More than a month after a Washington federal court jury sided with city resident Lindsay Huthnance in a false arrest lawsuit against the city, the two sides are continuing to duke it out over a request for sanctions that Huthnance’s attorneys filed before the trial began in early March.
The city attorney general’s office also filed a motion yesterday indicating its plans to pursue requests for judgment, a new trial or remittitur, although it has yet so specify on what grounds.
Huthnance had sued a group of Washington police officers over her November 2005 arrest, claiming they arrested her on a trumped-up disorderly conduct charge in retaliation for publicly criticizing them. She also named the city as a defendant, claiming it was responsible for failing to properly train officers and take steps to stop unlawful “contempt-of-cop” arrests.
On March 25, the jury found the city and two officers who arrested Huthnance liable for $97,500 in damages for false arrest, emotional distress and a slew of constitutional violations she had claimed were committed in the course of her arrest and imprisonment; a third officer was not found liable. U.S. District Court Chief Judge Royce Lamberth entered the judgment on March 31.
The day before the trial was scheduled to begin on a Monday, March 7, Huthnance’s attorneys filed an emergency motion (PDF) to strike amendments to discovery responses the city’s attorneys had submitted on Saturday, as well as the city’s notice that it intended to amend its exhibit list.
Calling the move a “Hail Mary” pass, Huthnance’s attorneys asked the court to not only strike the documents, but also to impose sanctions on the city’s attorneys for the “eve-of-trial attempts to ambush Plaintiff.” Lamberth granted the request (PDF) to strike, but held off on making a decision on sanctions until after trial.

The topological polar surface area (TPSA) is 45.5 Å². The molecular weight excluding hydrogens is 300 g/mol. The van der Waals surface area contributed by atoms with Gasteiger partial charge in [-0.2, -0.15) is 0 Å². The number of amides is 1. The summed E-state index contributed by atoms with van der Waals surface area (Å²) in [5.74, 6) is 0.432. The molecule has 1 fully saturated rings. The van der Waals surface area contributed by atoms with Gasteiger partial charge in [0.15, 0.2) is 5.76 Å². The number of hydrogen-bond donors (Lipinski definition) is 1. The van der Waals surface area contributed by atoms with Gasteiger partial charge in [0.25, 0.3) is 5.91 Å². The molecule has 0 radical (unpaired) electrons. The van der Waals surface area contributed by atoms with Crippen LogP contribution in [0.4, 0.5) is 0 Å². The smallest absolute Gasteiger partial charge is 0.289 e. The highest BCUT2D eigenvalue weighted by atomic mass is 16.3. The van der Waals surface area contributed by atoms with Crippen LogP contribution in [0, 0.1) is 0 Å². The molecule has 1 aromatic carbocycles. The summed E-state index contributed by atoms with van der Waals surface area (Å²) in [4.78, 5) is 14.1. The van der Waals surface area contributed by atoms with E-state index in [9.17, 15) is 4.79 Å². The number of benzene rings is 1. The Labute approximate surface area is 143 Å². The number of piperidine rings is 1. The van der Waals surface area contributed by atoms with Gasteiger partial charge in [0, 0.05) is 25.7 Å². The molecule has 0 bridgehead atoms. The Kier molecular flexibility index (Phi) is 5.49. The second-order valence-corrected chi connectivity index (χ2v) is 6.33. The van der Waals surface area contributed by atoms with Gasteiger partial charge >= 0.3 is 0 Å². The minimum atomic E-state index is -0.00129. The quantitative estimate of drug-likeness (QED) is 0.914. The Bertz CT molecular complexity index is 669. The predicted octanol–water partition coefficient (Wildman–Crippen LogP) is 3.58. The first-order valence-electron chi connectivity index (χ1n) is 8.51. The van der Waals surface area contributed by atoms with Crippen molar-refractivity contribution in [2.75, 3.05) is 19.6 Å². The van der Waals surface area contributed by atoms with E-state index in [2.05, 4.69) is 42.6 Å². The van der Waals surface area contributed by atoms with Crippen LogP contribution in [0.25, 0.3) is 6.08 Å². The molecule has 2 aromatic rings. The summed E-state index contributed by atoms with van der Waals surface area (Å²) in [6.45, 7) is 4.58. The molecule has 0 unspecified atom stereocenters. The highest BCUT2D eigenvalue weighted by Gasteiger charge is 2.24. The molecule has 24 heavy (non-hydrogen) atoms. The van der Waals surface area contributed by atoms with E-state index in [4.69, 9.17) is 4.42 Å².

Jeffrey Skinner of Goodwin Procter, who represented Huthnance, said he believes the city has a history of engaging in problematic legal behavior that merits sanctions.
“Time after time this happens, even though they get these bad opinions, nothing happens,” Skinner said in a phone interview this afternoon.
Ariel Waldman, senior counsel to the attorney general, has declined to comment on the case.
The city asked the court on Monday for permission to file its response to the sanctions issue. According to a copy of the response (PDF) that was filed with the request, the city plans to argue that Huthnance lacks legal authority to request sanctions against the attorneys personally and also that the attorneys in question did not act in bad faith in making the last-minute submissions.
“Trial counsels were in the unenviable position of learning information just prior to trial that contradicted earlier responses that they were uninvolved in preparing,” the city argues. “Counsels believed both that they had a duty to the Court and plaintiff to supplement incorrect answers and a duty to their clients to ensure that they were not found liable based on information that counsels believed to be incorrect.”
Yesterday, the city also submitted a consent motion (PDF) to the court indicting it planned to file a memorandum in support of three motions for judgment, a new trial or remittitur in a single document exceeding the 45-page limit by about five pages. Skinner said he had agreed to the city's request to exceed the page limit, but said he hasn’t gotten any indication on what the city plans to argue.
Huthnance is also being represented by Goodwin Procter attorneys Andrew Hudson and John Moustakas, with assistance from the American Civil Liberties Union of the Nation’s Capital.